Friday Freebie #4 – Use shallow DOF for Portrait impact

The eyes are the most important feature of any head & shoulder portrait.  By using a very shallow depth of field we can emphasise the eyes even more.

In the example below I have used a 50mm f/1.4 lens at f/1.8.  Pre focus on the eyes to ensure they are pin sharp, by moving your focus point accordingly.   The shallow depth of field will now soften all the other features not in the focus range , giving even more impact to the eyes.

To get a better view of how effective this is, here is a 100% crop of same shot

Hope this has been of some use. Have a go & let me know how you get on

More Friday Freebies below :

Friday Freebie #10 – Example Studio Lighting setups with Photos
Friday Freebie #9 – How to create dramatic skies in Mono
Friday Freebie #8 – Shoot Upside Down for a change
Friday Freebie #7 – It’s all in the Eyes
Friday Freebie #6 – Child Portraits – How to get eye contact
Friday Freebie #5 – Diagonals & DOF
Friday Freebie #4 – Use shallow DOF for Portrait impact
Friday Freebie #3 – Sensual Couple Portraits
Friday Freebie #2 – Shallow DOF for Couples Portrait
Friday Freebie #1 – InfraRed Tutorial

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4 thoughts on “Friday Freebie #4 – Use shallow DOF for Portrait impact

  1. Fully agree with you, as I actually always move the focus point to be in correct position with the shot, to save recomposing & introducing focus errors.

    I actually wanted to create a diagram to show the problems with recomposing, but never got around to it. Your link saves me the effort 🙂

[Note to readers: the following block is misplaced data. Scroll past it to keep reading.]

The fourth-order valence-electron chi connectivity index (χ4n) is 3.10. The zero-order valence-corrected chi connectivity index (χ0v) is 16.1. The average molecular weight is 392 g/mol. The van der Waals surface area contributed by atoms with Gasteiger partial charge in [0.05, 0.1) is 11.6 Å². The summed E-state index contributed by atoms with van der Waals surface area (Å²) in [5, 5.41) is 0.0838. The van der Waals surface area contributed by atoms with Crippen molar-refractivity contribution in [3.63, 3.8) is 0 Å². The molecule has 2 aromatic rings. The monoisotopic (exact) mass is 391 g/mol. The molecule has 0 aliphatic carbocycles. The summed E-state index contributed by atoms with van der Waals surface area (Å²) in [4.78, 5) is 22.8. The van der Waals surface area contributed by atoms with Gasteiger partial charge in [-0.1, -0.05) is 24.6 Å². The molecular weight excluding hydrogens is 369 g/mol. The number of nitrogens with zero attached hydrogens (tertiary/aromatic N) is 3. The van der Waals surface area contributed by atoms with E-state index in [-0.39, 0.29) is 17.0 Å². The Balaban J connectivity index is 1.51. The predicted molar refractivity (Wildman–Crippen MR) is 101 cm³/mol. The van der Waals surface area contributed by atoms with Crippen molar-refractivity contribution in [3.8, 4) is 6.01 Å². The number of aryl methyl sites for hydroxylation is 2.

2. I just ordered this lens. I heard with this lens, it takes some practice to get the focus right. When focusing on the eye, do you point the focus point on the eye closest to you? At what aperture is it tack sharp versus very soft?


  3. Hi Kim. Usually with most lenses their sweet spot is at least 1/2-1 stop in , in terms of being pin sharp. That said my copy of lens produced quality images even when wide open. Remember not to pixel peep too much & just print a shot to see what it looks like.

    Re focus, when wide open you don’t have much DOF to play with, so I try to move the focus point to match composition of shot (ie. If I want eyes in focus & they are on right 1/3 point of shot, I choose a focus point for that area. You don’t want to be locking focus & recomposing shot if possible. Re a portrait where model is at angle to you & therefore each on a different focus plane, I go for nearest one in focus, but you have to play & see what suits you

    Good luck with lens 🙂

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